Hundreds pay respects to slain Hood County deputy

Posted Tuesday, Jul. 02, 2013  comments  Print Reprints
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As he remembered the life of Hood County sheriff’s Sgt. Lance McLean, Granbury police chaplain John Knox recalled the time he was touched by the deputy’s compassion.

Knox and Sgt. McLean went to a woman’s house to tell her that a loved one had died in a car wreck. He comforted the woman with such grace that Knox felt as if Sgt. McLean was the chaplain instead of him.

“He was very kind to this lady that was in such undeniable pain,” Knox said.

Sgt. McLean’s empathy, willingness to help and his mischievous sense of humor were remembered Tuesday as hundreds of people — including officers from around the state — filled Hico Tiger Stadium to pay their respects.

Sgt. McLean, 38, was shot in the head Friday by Ricky Don McCommas, 49, as he answered a disturbance call in a subdivision outside Granbury. He died on Saturday.

McCommas fled to Granbury and was fatally shot outside City Hall after wounding Granbury police officer Chad Davis.

Davis, 37, was released from a Fort Worth hospital on Monday afternoon and attended McLean’s funeral in a wheelchair, flanked by officers.

‘Always got the last word’

A loving father with two special-needs children, Sgt. McLean was described as someone who made people laugh whether he was on duty or off.

Members of the Hood County SWAT team donned red bandannas for Sgt. McLean — a team member who always wore one around his neck, much to their commander’s chagrin. SWAT team members kneeled in front of the casket and served as pallbearers, carrying the casket off the field.

When he would eat in local restaurants with his SWAT team, McLean would get “checked out” by the waitresses, which led to getting ribbed without mercy by his fellow team members.

But Knox quoted McLean as getting back at his team by saying: “ ‘It’s not their fault. They can’t help it. After all, I’m the big sexy.’ ”

“He always got the last word,” Knox said.

McLean also loved attending Texas Rangers baseball games, where one of his favorite pranks was to “photobomb“ other fans — sneaking into the background of their photographs with his wife, Katy.

He would also regularly drive down back roads with his daughter, Abigail.

“As soon as they would hit a dirt road, she would jump in the front seat and snuggle with him,” said Dace Clifton, pastor of the First Baptist Church of Hico.

‘No intention of surrendering’

But Sgt. McLean was also credited for his fearlessness when he encountered the heavily armed McCommas, a firearms dealer and former security guard. The 38-year-old deputy was the first to encounter McCommas at a disturbance call on Edgecliff Court in the Oak Trail Shores community north of Granbury.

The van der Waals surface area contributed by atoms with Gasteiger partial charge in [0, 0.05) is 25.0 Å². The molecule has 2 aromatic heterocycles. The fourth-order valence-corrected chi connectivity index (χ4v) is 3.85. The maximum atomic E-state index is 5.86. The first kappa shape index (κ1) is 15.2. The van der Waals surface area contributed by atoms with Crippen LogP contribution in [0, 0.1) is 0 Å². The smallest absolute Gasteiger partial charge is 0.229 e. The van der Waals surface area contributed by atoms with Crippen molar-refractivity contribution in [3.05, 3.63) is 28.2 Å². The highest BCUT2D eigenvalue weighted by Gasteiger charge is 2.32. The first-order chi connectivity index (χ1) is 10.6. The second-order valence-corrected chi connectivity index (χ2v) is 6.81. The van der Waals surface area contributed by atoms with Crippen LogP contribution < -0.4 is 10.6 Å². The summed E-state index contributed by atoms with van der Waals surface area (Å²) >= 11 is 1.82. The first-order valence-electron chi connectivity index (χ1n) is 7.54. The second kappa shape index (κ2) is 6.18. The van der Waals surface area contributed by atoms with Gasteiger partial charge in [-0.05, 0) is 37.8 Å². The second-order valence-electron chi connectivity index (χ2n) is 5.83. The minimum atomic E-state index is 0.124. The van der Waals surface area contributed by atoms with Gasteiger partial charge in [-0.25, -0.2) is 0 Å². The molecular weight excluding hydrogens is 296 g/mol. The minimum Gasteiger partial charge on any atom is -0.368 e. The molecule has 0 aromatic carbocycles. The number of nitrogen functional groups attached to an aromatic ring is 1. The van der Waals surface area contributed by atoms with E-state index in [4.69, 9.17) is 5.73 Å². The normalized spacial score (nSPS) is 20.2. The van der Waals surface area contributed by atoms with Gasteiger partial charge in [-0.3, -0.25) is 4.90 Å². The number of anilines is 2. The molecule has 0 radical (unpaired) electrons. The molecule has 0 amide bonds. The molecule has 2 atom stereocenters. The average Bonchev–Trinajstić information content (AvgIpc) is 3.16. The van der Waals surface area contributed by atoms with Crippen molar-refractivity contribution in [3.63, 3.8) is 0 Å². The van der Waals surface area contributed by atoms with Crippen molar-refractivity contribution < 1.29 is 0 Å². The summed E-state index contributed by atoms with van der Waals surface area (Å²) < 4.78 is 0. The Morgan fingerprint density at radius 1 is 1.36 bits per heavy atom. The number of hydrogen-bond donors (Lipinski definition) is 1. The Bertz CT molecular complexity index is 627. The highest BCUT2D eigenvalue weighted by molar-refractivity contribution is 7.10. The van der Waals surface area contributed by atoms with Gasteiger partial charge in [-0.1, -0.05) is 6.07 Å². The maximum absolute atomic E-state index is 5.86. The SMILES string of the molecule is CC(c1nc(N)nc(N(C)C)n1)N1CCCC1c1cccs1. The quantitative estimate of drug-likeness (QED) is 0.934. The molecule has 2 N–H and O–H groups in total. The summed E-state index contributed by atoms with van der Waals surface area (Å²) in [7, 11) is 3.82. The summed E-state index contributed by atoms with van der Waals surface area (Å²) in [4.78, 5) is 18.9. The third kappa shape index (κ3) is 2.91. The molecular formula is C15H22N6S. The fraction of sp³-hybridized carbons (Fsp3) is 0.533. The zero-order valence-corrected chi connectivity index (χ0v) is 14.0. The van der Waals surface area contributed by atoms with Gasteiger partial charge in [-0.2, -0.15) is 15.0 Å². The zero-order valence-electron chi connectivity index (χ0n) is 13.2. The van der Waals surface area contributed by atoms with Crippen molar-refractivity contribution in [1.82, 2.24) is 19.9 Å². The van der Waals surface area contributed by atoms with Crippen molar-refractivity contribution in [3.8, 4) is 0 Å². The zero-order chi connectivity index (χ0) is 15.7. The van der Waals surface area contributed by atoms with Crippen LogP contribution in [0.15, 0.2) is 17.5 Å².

“He was loaded for bear with guns and everything,” Hood County Sheriff Roger Deeds said in a news conference before the funeral. “I think when he left home that morning in Joshua he intended on hurting and killing a lot of people, and Lance prevented that.”

Deeds believes McCommas went there to try and kill a girl he was accused of sexually assaulting last year in Joshua. That’s where he encountered Sgt. McLean.

“Once Lance intervened … he left the scene going toward home, which was going through the center of Granbury,” Deeds said.

Davis, the Granbury police officer, spotted the van McCommas was driving and followed it into Granbury, where the van stopped near City Hall. Deeds, who had also been in pursuit, was among those who fired at the gunman.

“When he got out, he had no intention of surrendering to us,” Deeds said. “He got out with guns ablazing with a rifle and I knew it had to end right there. There were too many people around.”

Deeds said he thinks his shots took McCommas down.

“I believe it did,” Deeds said. “I had the best shot of any of the officers that were there.”

Praised as an officer

After being shot about 10:50 a.m. on Friday, McLean was transported by helicopter ambulance to John Peter Smith Hospital in very critical condition.

He remained on life support until he died at 11:45 a.m. Saturday.

Deeds praised McLean as a natural leader whom many younger deputies admired in his role as a training officer.

“All he seemed to want to do was help people,” Deeds said.

Deeds said while McLean and his wife faced challenges in caring for two special-needs children, they mostly kept those issues to themselves.

“Every day was a tough, uphill experience and battle for them to raise their children,” Deeds said. “But he came to work whenever I needed him. He was always on shift, ready to go.”

Bill Hanna, 817-390-7698

Twitter: @fwhanna

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